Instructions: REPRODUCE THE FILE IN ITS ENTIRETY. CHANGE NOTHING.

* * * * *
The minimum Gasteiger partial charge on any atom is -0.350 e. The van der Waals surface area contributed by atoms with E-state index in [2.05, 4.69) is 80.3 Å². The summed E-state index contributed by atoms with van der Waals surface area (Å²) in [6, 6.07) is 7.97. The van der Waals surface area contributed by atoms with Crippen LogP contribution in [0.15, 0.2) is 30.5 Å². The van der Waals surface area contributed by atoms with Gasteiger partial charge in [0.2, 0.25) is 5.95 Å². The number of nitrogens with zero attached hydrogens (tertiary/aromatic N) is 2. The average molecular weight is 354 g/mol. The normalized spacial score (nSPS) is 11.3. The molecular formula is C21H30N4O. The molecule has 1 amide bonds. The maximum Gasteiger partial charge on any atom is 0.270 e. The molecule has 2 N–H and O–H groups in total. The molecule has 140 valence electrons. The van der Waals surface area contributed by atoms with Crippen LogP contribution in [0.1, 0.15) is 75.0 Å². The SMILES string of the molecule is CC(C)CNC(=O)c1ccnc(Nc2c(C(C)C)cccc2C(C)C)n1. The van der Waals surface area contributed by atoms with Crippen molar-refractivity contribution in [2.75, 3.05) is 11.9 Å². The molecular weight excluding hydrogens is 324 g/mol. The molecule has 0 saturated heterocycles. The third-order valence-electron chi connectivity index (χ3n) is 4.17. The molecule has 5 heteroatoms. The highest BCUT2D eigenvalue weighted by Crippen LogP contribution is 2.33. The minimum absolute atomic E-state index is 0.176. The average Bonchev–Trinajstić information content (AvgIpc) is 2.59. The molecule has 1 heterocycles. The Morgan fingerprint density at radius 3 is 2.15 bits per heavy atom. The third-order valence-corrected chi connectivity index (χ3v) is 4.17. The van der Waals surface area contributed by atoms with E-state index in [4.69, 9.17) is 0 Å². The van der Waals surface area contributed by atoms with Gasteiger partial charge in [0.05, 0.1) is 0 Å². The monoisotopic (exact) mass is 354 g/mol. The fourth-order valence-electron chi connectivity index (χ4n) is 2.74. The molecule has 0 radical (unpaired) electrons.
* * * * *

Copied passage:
The minimum Gasteiger partial charge on any atom is -0.350 e. The van der Waals surface area contributed by atoms with E-state index in [2.05, 4.69) is 80.3 Å². The summed E-state index contributed by atoms with van der Waals surface area (Å²) in [6, 6.07) is 7.97. The van der Waals surface area contributed by atoms with Crippen LogP contribution in [0.15, 0.2) is 30.5 Å². The van der Waals surface area contributed by atoms with Gasteiger partial charge in [0.2, 0.25) is 5.95 Å². The number of nitrogens with zero attached hydrogens (tertiary/aromatic N) is 2. The average molecular weight is 354 g/mol. The normalized spacial score (nSPS) is 11.3. The molecular formula is C21H30N4O. The molecule has 1 amide bonds. The maximum Gasteiger partial charge on any atom is 0.270 e. The molecule has 2 N–H and O–H groups in total. The molecule has 140 valence electrons. The van der Waals surface area contributed by atoms with Crippen LogP contribution in [0.1, 0.15) is 75.0 Å². The SMILES string of the molecule is CC(C)CNC(=O)c1ccnc(Nc2c(C(C)C)cccc2C(C)C)n1. The van der Waals surface area contributed by atoms with Crippen molar-refractivity contribution in [2.75, 3.05) is 11.9 Å². The molecular weight excluding hydrogens is 324 g/mol. The molecule has 0 saturated heterocycles. The third-order valence-electron chi connectivity index (χ3n) is 4.17. The molecule has 5 heteroatoms. The highest BCUT2D eigenvalue weighted by Crippen LogP contribution is 2.33. The minimum absolute atomic E-state index is 0.176. The average Bonchev–Trinajstić information content (AvgIpc) is 2.59. The molecule has 1 heterocycles. The Morgan fingerprint density at radius 3 is 2.15 bits per heavy atom. The third-order valence-corrected chi connectivity index (χ3v) is 4.17. The van der Waals surface area contributed by atoms with E-state index in [4.69, 9.17) is 0 Å². The van der Waals surface area contributed by atoms with Gasteiger partial charge in [0.05, 0.1) is 0 Å². The monoisotopic (exact) mass is 354 g/mol. The fourth-order valence-electron chi connectivity index (χ4n) is 2.74. The molecule has 0 radical (unpaired) electrons.